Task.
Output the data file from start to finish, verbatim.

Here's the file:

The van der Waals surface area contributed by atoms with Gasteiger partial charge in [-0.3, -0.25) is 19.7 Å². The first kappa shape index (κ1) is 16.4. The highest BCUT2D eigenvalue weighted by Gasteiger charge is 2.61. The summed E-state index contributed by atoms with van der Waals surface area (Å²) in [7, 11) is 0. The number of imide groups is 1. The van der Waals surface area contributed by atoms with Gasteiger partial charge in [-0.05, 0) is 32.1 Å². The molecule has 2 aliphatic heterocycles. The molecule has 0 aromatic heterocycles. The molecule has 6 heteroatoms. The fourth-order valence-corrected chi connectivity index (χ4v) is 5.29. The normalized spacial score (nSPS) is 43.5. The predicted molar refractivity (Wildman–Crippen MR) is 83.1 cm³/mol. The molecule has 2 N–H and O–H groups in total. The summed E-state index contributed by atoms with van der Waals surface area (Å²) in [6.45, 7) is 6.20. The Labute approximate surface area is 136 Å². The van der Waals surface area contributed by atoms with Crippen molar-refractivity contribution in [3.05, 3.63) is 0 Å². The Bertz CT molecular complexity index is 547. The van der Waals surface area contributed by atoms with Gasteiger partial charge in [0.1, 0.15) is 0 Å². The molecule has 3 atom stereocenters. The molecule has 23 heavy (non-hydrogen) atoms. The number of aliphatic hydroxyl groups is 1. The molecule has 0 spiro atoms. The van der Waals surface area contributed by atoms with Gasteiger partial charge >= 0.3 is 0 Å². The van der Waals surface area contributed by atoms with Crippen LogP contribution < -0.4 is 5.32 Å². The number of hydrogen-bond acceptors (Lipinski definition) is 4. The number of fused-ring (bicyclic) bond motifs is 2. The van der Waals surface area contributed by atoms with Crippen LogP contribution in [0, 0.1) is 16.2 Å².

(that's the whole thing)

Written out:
The van der Waals surface area contributed by atoms with Gasteiger partial charge in [-0.3, -0.25) is 19.7 Å². The first kappa shape index (κ1) is 16.4. The highest BCUT2D eigenvalue weighted by Gasteiger charge is 2.61. The summed E-state index contributed by atoms with van der Waals surface area (Å²) in [7, 11) is 0. The number of imide groups is 1. The van der Waals surface area contributed by atoms with Gasteiger partial charge in [-0.05, 0) is 32.1 Å². The molecule has 2 aliphatic heterocycles. The molecule has 0 aromatic heterocycles. The molecule has 6 heteroatoms. The fourth-order valence-corrected chi connectivity index (χ4v) is 5.29. The normalized spacial score (nSPS) is 43.5. The predicted molar refractivity (Wildman–Crippen MR) is 83.1 cm³/mol. The molecule has 2 N–H and O–H groups in total. The summed E-state index contributed by atoms with van der Waals surface area (Å²) in [6.45, 7) is 6.20. The Labute approximate surface area is 136 Å². The van der Waals surface area contributed by atoms with Crippen molar-refractivity contribution in [3.05, 3.63) is 0 Å². The Bertz CT molecular complexity index is 547. The van der Waals surface area contributed by atoms with Gasteiger partial charge in [0.1, 0.15) is 0 Å². The molecule has 3 atom stereocenters. The molecule has 23 heavy (non-hydrogen) atoms. The number of aliphatic hydroxyl groups is 1. The molecule has 0 spiro atoms. The van der Waals surface area contributed by atoms with Gasteiger partial charge >= 0.3 is 0 Å². The van der Waals surface area contributed by atoms with Crippen LogP contribution < -0.4 is 5.32 Å². The number of hydrogen-bond acceptors (Lipinski definition) is 4. The number of fused-ring (bicyclic) bond motifs is 2. The van der Waals surface area contributed by atoms with Crippen LogP contribution in [0, 0.1) is 16.2 Å².